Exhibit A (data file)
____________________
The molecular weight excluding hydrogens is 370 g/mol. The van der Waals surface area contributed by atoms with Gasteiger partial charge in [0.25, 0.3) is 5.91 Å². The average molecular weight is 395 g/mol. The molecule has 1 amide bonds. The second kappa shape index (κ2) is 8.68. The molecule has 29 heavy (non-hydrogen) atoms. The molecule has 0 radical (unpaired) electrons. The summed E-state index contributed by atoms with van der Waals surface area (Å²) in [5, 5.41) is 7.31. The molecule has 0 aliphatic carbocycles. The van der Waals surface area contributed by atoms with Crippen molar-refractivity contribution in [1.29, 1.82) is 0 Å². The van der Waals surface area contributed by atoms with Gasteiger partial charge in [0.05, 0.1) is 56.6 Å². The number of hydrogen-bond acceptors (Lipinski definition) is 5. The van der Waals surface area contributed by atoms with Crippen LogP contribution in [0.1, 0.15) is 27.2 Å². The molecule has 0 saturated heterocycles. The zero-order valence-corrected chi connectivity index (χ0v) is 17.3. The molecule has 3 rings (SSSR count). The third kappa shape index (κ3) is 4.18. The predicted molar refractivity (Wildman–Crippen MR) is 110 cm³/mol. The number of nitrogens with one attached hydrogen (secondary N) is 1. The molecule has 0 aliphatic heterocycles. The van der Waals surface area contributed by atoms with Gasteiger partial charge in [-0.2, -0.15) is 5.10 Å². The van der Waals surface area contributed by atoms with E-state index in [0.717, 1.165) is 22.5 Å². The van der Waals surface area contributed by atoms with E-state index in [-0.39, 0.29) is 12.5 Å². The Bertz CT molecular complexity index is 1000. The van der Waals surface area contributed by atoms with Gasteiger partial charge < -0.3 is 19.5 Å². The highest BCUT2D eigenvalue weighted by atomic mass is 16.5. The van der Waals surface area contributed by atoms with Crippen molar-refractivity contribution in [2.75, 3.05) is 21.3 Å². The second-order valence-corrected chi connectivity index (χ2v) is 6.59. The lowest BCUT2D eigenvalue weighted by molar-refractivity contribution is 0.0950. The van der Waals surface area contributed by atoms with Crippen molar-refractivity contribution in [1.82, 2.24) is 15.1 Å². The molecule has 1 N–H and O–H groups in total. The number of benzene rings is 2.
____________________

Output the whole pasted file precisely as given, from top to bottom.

The molecular weight excluding hydrogens is 370 g/mol. The van der Waals surface area contributed by atoms with Gasteiger partial charge in [0.25, 0.3) is 5.91 Å². The average molecular weight is 395 g/mol. The molecule has 1 amide bonds. The second kappa shape index (κ2) is 8.68. The molecule has 29 heavy (non-hydrogen) atoms. The molecule has 0 radical (unpaired) electrons. The summed E-state index contributed by atoms with van der Waals surface area (Å²) in [5, 5.41) is 7.31. The molecule has 0 aliphatic carbocycles. The van der Waals surface area contributed by atoms with Crippen molar-refractivity contribution in [1.29, 1.82) is 0 Å². The van der Waals surface area contributed by atoms with Gasteiger partial charge in [0.05, 0.1) is 56.6 Å². The number of hydrogen-bond acceptors (Lipinski definition) is 5. The van der Waals surface area contributed by atoms with Crippen LogP contribution in [0.1, 0.15) is 27.2 Å². The molecule has 0 saturated heterocycles. The zero-order valence-corrected chi connectivity index (χ0v) is 17.3. The molecule has 3 rings (SSSR count). The third kappa shape index (κ3) is 4.18. The predicted molar refractivity (Wildman–Crippen MR) is 110 cm³/mol. The number of nitrogens with one attached hydrogen (secondary N) is 1. The molecule has 0 aliphatic heterocycles. The van der Waals surface area contributed by atoms with Gasteiger partial charge in [-0.2, -0.15) is 5.10 Å². The van der Waals surface area contributed by atoms with E-state index in [0.717, 1.165) is 22.5 Å². The van der Waals surface area contributed by atoms with E-state index in [-0.39, 0.29) is 12.5 Å². The Bertz CT molecular complexity index is 1000. The van der Waals surface area contributed by atoms with Gasteiger partial charge < -0.3 is 19.5 Å². The highest BCUT2D eigenvalue weighted by atomic mass is 16.5. The van der Waals surface area contributed by atoms with Crippen molar-refractivity contribution in [2.75, 3.05) is 21.3 Å². The second-order valence-corrected chi connectivity index (χ2v) is 6.59. The lowest BCUT2D eigenvalue weighted by molar-refractivity contribution is 0.0950. The van der Waals surface area contributed by atoms with Crippen molar-refractivity contribution in [1.82, 2.24) is 15.1 Å². The molecule has 1 N–H and O–H groups in total. The number of benzene rings is 2.